Materials and methods

The study was conducted with the approval of the Iowa State University Institutional Animal Care and Use Committee.

The study involved 513 individually housed, mixed-parity, gestating sows on two separate commercial farms. No criteria or specifications were used to select animals for participation. The only requirement was that oral fluids had not previously been collected from any of these animals, ie, they were “untrained” for rope collection. Three parameters were of interest: the relationship between sow age (parity) and successful oral-fluid collection, the effect of re-sampling (“training”) on collection, and the repeatability of diagnostic test results on two successive oral-fluid samples collected from the same animal.

The study was carried out by attempting oral-fluid collection on 2 successive days under the same conditions, ie, ropes were placed at approximately 7:00 am, prior to feeding. Oral fluids were collected by hanging a &#8541; -inch (1.59-cm) diameter 100% cotton rope at the front of each crate for 30 to 45 minutes. To harvest the oral fluid, the rope was first gathered in a plastic bag and then grasped tightly while pulling the rope from the bag. A volume of ≥ 1.0 mL was defined as a successful collection. After sampling was completed, paired oral-fluid samples (Day 1 and Day 2) from 48 animals were randomly selected by a random number generator on the basis of sow sequence number from the order in which the ropes were placed for the successfully collected animals. The selected samples were then completely randomized using a random number generator, submitted to the Iowa State University Veterinary Diagnostic Laboratory (ISU-VDL), and tested for PRRSV by real-time reverse transcriptase PCR (RT-PCR) (TetraCore, Inc, Rockville, Maryland) and for anti-PRRSV antibodies (HerdChek X3 Oral Fluid ELISA; Idexx Laboratories, Inc, Westbrook, Maine) using procedures routinely performed in the laboratory.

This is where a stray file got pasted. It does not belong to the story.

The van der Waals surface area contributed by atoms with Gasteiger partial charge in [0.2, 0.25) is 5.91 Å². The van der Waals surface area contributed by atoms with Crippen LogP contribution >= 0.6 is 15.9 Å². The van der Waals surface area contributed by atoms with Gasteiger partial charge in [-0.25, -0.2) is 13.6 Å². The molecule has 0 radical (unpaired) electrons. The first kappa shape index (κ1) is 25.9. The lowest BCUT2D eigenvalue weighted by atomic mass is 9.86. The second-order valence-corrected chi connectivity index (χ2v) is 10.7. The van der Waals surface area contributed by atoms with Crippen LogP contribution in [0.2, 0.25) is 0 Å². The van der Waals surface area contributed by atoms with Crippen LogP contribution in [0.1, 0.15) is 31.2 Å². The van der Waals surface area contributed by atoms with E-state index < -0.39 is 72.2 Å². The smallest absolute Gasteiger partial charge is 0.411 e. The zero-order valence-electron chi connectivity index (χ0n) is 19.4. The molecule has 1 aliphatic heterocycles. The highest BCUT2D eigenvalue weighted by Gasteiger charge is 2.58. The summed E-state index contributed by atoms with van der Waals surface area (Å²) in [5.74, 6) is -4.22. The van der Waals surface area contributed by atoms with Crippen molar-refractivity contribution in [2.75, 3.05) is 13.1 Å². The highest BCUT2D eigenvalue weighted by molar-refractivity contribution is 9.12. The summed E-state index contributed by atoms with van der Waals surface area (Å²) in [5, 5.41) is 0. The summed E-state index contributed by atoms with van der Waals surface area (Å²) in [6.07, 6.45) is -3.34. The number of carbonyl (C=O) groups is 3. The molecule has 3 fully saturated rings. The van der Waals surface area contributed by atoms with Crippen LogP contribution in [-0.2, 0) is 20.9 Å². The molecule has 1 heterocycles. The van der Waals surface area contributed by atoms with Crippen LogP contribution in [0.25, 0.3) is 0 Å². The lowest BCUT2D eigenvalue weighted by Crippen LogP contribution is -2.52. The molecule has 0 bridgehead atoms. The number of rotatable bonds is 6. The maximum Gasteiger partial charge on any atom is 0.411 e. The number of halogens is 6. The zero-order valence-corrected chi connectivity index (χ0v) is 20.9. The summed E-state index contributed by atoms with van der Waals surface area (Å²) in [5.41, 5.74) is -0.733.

The effect of sow age (parity) and re-sampling (training) on successful oral-fluid collection was analyzed using a logistic regression model, logit(p) = α + β1×1 + β2×2 + β3×1×2, where P = probability of successful oral-fluid collection; α = intercept; β1 = regression coefficient for day; β2 = regression coefficient for parity; and β3 = regression coefficient for interaction of parity and day (SAS version 9.2; SAS Institute Inc, Cary, North Carolina). In this model, day, parity, and the interaction of parity and day are fixed effects and sow ID is a random effect. This logistic regression model was also used to predict oral-fluid collection success from the collected data. Logistic regression was used in the analysis because the logit link provided the means to evaluate the probability of successful oral-fluid collection (yes or no) in the context of the covariates that could affect this probability. This approach factored in the influence of day, sow parity, the interaction of day and parity, and the random effects of individual animals while accounting for the uneven distribution of sows in each parity level, providing a better prediction of success rates by parity than the raw field data alone. To analyze the diagnostic repeatability of diagnostic test results, a Pearson’s correlation coefficient was used. A value of P < .01 was considered statistically significant.